Laurence Fox sued by Stonewall gay rights charity boss over Sainsbury’s racism row

Laurence Fox sued by Stonewall gay rights charity boss over Sainsbury’s racism row

 

Simon Blake, the deputy chair of LGBTQ+ charity Stonewall has announced that he is suing Laurence Fox over a comment he’d made in a Twitter row over supermarket Sainbury’s.

Fox rowed with multiple users on the site over the weekend after telling his 241,000 Twitter followers that he planned to boycott the supermarket chain over their public support of Black History Month.

The actor shared Sainsbury’s tweet about its support of the observance, saying he would be boycotting the store and refusing to shop there ever again.

Blake, to his 16,000 followers wrote in response to Fox “What a mess. What a racist t***” and others – including Coronation Street actress Nicola Thorp, who has 52,000 followers – criticised Fox for his post about Sainsbury’s.

The Lewis actor hit back posting to Blake: “Pretty rich coming from a paedophile.”

Mr Blake then asked Fox to ‘please remove’ the ‘untrue’ comment and when he did not comply, the charity boss said he will be taking legal action.

In a statement, Mr Blake explained his plans to sue Fox, 42, for defamation over the tweet.

He shared: “On Sunday afternoon I saw a tweet from Laurence Fox suggesting that he would stop shopping in Sainsbury’s and calling on others to do the same. This was his reaction to Sainsbury’s statement that they are an inclusive retailer.

“He suggested that Sainsbury’s actively anti-racist stance is promoting racial segregation and discrimination.

“I disagreed strongly with his view and I expressed that in a tweet. Whilst I regret the unnecessary language I used, which is not in line with the way I like to conduct myself, I feel strongly about this issue.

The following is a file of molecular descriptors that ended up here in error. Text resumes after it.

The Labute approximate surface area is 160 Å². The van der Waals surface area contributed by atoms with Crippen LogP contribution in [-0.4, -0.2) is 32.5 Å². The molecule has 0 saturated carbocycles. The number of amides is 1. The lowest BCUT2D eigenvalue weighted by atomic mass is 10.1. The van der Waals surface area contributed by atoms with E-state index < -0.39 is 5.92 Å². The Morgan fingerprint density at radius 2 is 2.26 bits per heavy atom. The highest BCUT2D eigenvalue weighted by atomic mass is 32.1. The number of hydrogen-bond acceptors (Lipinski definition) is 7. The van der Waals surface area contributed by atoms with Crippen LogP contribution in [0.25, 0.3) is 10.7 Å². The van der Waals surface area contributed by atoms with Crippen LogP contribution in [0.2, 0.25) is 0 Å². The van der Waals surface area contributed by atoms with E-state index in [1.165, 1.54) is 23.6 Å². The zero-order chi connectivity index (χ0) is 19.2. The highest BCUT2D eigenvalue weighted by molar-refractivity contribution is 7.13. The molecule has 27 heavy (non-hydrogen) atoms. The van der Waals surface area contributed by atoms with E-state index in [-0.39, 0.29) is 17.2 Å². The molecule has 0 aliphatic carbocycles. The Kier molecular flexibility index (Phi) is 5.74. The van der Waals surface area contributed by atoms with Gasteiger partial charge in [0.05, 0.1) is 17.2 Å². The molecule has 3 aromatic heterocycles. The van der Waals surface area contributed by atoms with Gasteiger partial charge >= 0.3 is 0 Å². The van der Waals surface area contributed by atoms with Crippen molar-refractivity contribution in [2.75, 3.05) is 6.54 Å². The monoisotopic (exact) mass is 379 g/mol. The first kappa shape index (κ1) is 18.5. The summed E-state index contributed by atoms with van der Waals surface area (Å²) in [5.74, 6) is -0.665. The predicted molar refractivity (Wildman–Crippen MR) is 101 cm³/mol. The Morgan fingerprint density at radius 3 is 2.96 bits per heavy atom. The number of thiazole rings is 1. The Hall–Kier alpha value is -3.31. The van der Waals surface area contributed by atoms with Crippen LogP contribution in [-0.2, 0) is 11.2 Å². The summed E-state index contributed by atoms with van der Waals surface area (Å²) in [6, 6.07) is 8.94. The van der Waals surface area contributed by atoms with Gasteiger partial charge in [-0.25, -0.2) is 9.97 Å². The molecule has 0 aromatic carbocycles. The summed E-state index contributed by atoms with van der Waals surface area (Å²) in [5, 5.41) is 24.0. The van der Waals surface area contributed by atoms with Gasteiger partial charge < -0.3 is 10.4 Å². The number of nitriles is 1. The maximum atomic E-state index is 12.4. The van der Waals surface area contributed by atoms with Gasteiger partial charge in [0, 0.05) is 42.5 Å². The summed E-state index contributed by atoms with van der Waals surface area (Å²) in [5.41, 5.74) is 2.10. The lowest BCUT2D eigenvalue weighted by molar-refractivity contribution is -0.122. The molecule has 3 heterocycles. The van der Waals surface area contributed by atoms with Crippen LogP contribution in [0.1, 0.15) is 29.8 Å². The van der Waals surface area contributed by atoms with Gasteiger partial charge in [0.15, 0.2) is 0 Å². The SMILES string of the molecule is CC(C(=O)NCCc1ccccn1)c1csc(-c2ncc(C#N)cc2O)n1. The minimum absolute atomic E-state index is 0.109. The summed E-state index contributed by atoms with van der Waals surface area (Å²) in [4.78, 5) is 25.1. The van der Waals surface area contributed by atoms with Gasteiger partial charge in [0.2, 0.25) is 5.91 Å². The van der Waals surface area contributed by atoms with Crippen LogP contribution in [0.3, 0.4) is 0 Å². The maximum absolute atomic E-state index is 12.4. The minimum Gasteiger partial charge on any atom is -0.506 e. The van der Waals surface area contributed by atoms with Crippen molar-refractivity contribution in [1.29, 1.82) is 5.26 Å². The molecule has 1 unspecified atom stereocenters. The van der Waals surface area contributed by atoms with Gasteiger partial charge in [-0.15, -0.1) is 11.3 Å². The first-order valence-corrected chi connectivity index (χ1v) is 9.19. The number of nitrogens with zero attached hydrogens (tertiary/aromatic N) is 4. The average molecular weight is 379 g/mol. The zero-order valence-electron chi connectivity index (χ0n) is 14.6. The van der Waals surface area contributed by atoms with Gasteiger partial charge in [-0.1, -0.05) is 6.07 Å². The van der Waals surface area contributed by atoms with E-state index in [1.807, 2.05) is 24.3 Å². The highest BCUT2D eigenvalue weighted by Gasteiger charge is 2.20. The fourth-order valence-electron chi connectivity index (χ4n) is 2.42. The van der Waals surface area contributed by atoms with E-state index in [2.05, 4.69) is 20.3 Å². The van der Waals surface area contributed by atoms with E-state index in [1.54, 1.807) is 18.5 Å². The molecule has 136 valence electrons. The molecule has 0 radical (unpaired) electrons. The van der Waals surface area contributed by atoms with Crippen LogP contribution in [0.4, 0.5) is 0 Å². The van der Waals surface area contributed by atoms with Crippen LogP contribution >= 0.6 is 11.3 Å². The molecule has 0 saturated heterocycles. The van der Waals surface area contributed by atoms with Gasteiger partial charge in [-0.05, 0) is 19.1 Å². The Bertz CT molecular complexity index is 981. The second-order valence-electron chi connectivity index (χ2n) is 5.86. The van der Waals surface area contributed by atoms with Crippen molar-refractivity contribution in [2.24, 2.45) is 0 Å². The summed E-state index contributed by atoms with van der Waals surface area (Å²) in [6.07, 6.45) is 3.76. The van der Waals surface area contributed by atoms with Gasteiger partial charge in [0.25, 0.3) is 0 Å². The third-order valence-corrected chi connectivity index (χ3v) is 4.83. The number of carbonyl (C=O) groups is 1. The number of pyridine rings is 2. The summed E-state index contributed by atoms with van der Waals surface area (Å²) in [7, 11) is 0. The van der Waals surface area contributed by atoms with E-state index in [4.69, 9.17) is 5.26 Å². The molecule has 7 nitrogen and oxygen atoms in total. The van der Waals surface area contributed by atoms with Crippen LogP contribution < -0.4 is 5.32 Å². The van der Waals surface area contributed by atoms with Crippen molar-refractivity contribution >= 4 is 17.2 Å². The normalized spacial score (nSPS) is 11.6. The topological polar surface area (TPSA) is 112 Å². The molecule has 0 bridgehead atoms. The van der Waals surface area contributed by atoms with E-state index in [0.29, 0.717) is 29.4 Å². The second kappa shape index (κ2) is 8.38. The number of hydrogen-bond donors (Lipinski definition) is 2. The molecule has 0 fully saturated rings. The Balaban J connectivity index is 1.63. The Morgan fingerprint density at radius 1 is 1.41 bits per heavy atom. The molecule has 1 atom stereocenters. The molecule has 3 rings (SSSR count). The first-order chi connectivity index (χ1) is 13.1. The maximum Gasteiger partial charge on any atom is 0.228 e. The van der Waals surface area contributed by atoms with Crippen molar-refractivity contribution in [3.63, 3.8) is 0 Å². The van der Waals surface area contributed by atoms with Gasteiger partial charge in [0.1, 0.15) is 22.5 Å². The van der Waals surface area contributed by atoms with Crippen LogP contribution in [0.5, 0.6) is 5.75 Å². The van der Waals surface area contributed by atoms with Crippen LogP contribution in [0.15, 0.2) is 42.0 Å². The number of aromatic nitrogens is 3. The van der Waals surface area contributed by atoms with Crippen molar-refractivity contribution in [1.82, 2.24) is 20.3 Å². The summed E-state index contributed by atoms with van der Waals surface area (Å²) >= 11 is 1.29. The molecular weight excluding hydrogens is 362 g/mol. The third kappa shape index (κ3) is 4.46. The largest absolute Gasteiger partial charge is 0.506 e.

“In response Mr Fox seriously defamed me and I have instructed Mark Lewis from Patron Law to sue for defamation.

“I want to make it absolutely clear that I will always stand against racism and will do my best to be a strong White ally.

“This is particularly important because we know the negative impact that racism and oppression has on the mental health and wellbeing of Black people and People of colour.”

Fox, the former husband of Billie Piper, has deleted his messages.

He told his followers on Sunday: “I have deleted the tweets posted yesterday, in response to being repeatedly, continuously and falsely smeared as a racist.”

Responding to reports Mr Blake plans to sue, a spokesperson for the actor told the Mail Online: “We note the stated intention and the judicious wording of the tweet.

“However, unless and until intent becomes reality, we have no further comment.”

The row was sparked when Fox accused Sainsbury’s of promoting ‘racial segregation and discrimination’ when the supermarket giant announced to its 570,000 Twitter followers that it had launched online support groups for black colleagues in the wake of the Black Lives Matter movement, as well as running mentoring circles and awareness days within its network.

A tweet from the supermarket’s official Twitter account said they would are ‘proud to celebrate Black History Month together with our Black colleagues, customers and communities and we will not tolerate racism.’

“We proudly represent and serve our diverse society and anyone who does not want to shop with an inclusive retailer is welcome to shop elsewhere,” they shared.

Fox took issue with the sentiment and said he’d never shop there again.

In a message addressed to the chain, he said: “Dear @sainsburys I won’t be shopping in your supermarket ever again whilst you promote racial segregation and discrimination. I sincerely hope others join me. RT #BoycottSainsburys”

He followed this up with: “Further reading here,” alongside a link to the Sainsbury’s website explaining why they are supporting Black History Month.

A spokesperson for Sainsbury’s told Mirror Online: “At Sainsbury’s we strive to be an inclusive retailer where people love to work and shop. Earlier in the year we created online support groups for black colleagues across the business.

“These ‘safe spaces’ helped our black colleagues come together, share their experiences and support one another. We represent and serve our diverse society and are proud to be celebrating Black History Month with our colleagues and customers.”

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